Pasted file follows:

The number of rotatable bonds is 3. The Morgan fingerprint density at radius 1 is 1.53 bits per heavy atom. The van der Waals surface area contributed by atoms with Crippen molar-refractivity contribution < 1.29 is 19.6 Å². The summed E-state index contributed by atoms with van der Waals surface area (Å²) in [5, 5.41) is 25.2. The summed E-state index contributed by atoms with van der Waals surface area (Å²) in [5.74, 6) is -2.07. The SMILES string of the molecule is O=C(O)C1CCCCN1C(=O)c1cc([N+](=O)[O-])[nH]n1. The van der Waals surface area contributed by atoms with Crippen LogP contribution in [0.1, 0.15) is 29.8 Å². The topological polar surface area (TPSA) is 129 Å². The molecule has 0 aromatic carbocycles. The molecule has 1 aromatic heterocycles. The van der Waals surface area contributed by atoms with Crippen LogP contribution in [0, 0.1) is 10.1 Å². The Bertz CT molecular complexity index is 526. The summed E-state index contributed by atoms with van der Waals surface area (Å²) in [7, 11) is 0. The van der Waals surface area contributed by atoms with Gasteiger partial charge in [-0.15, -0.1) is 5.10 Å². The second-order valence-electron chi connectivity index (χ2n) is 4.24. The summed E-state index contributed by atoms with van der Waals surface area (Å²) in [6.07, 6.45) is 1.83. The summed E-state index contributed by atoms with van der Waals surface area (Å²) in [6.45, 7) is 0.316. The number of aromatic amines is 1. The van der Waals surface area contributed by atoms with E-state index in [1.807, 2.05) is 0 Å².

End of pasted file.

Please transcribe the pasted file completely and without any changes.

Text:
The number of rotatable bonds is 3. The Morgan fingerprint density at radius 1 is 1.53 bits per heavy atom. The van der Waals surface area contributed by atoms with Crippen molar-refractivity contribution < 1.29 is 19.6 Å². The summed E-state index contributed by atoms with van der Waals surface area (Å²) in [5, 5.41) is 25.2. The summed E-state index contributed by atoms with van der Waals surface area (Å²) in [5.74, 6) is -2.07. The SMILES string of the molecule is O=C(O)C1CCCCN1C(=O)c1cc([N+](=O)[O-])[nH]n1. The van der Waals surface area contributed by atoms with Crippen LogP contribution in [0.1, 0.15) is 29.8 Å². The topological polar surface area (TPSA) is 129 Å². The molecule has 0 aromatic carbocycles. The molecule has 1 aromatic heterocycles. The van der Waals surface area contributed by atoms with Crippen LogP contribution in [0, 0.1) is 10.1 Å². The Bertz CT molecular complexity index is 526. The summed E-state index contributed by atoms with van der Waals surface area (Å²) in [7, 11) is 0. The van der Waals surface area contributed by atoms with Gasteiger partial charge in [-0.15, -0.1) is 5.10 Å². The second-order valence-electron chi connectivity index (χ2n) is 4.24. The summed E-state index contributed by atoms with van der Waals surface area (Å²) in [6.07, 6.45) is 1.83. The summed E-state index contributed by atoms with van der Waals surface area (Å²) in [6.45, 7) is 0.316. The number of aromatic amines is 1. The van der Waals surface area contributed by atoms with E-state index in [1.807, 2.05) is 0 Å².